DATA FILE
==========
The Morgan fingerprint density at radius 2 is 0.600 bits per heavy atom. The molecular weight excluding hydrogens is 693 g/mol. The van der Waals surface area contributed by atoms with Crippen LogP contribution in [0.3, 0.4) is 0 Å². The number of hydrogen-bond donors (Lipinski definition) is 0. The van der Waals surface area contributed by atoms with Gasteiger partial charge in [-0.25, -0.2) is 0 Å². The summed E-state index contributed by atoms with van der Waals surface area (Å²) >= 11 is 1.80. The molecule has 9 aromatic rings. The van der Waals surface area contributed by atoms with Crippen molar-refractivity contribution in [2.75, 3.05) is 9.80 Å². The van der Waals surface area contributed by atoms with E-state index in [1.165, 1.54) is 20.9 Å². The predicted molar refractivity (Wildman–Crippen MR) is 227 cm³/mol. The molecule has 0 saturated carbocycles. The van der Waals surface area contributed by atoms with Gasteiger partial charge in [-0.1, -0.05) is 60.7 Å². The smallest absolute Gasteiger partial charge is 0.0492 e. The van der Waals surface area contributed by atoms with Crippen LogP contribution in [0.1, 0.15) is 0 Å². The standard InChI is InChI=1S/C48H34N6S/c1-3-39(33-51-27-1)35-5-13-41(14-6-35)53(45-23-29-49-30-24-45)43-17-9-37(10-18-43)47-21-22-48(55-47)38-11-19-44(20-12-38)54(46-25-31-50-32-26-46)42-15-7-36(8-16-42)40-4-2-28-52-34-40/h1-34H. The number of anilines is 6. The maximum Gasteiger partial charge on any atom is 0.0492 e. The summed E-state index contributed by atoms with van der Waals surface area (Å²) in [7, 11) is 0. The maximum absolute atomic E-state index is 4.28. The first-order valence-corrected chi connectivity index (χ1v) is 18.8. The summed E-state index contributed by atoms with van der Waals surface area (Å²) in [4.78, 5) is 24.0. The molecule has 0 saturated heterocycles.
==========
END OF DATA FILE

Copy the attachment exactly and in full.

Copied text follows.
The Morgan fingerprint density at radius 2 is 0.600 bits per heavy atom. The molecular weight excluding hydrogens is 693 g/mol. The van der Waals surface area contributed by atoms with Crippen LogP contribution in [0.3, 0.4) is 0 Å². The number of hydrogen-bond donors (Lipinski definition) is 0. The van der Waals surface area contributed by atoms with Gasteiger partial charge in [-0.25, -0.2) is 0 Å². The summed E-state index contributed by atoms with van der Waals surface area (Å²) >= 11 is 1.80. The molecule has 9 aromatic rings. The van der Waals surface area contributed by atoms with Crippen molar-refractivity contribution in [2.75, 3.05) is 9.80 Å². The van der Waals surface area contributed by atoms with E-state index in [1.165, 1.54) is 20.9 Å². The predicted molar refractivity (Wildman–Crippen MR) is 227 cm³/mol. The molecule has 0 saturated carbocycles. The van der Waals surface area contributed by atoms with Gasteiger partial charge in [-0.1, -0.05) is 60.7 Å². The smallest absolute Gasteiger partial charge is 0.0492 e. The van der Waals surface area contributed by atoms with Crippen LogP contribution in [0.1, 0.15) is 0 Å². The standard InChI is InChI=1S/C48H34N6S/c1-3-39(33-51-27-1)35-5-13-41(14-6-35)53(45-23-29-49-30-24-45)43-17-9-37(10-18-43)47-21-22-48(55-47)38-11-19-44(20-12-38)54(46-25-31-50-32-26-46)42-15-7-36(8-16-42)40-4-2-28-52-34-40/h1-34H. The number of anilines is 6. The maximum Gasteiger partial charge on any atom is 0.0492 e. The summed E-state index contributed by atoms with van der Waals surface area (Å²) in [7, 11) is 0. The maximum absolute atomic E-state index is 4.28. The first-order valence-corrected chi connectivity index (χ1v) is 18.8. The summed E-state index contributed by atoms with van der Waals surface area (Å²) in [4.78, 5) is 24.0. The molecule has 0 saturated heterocycles.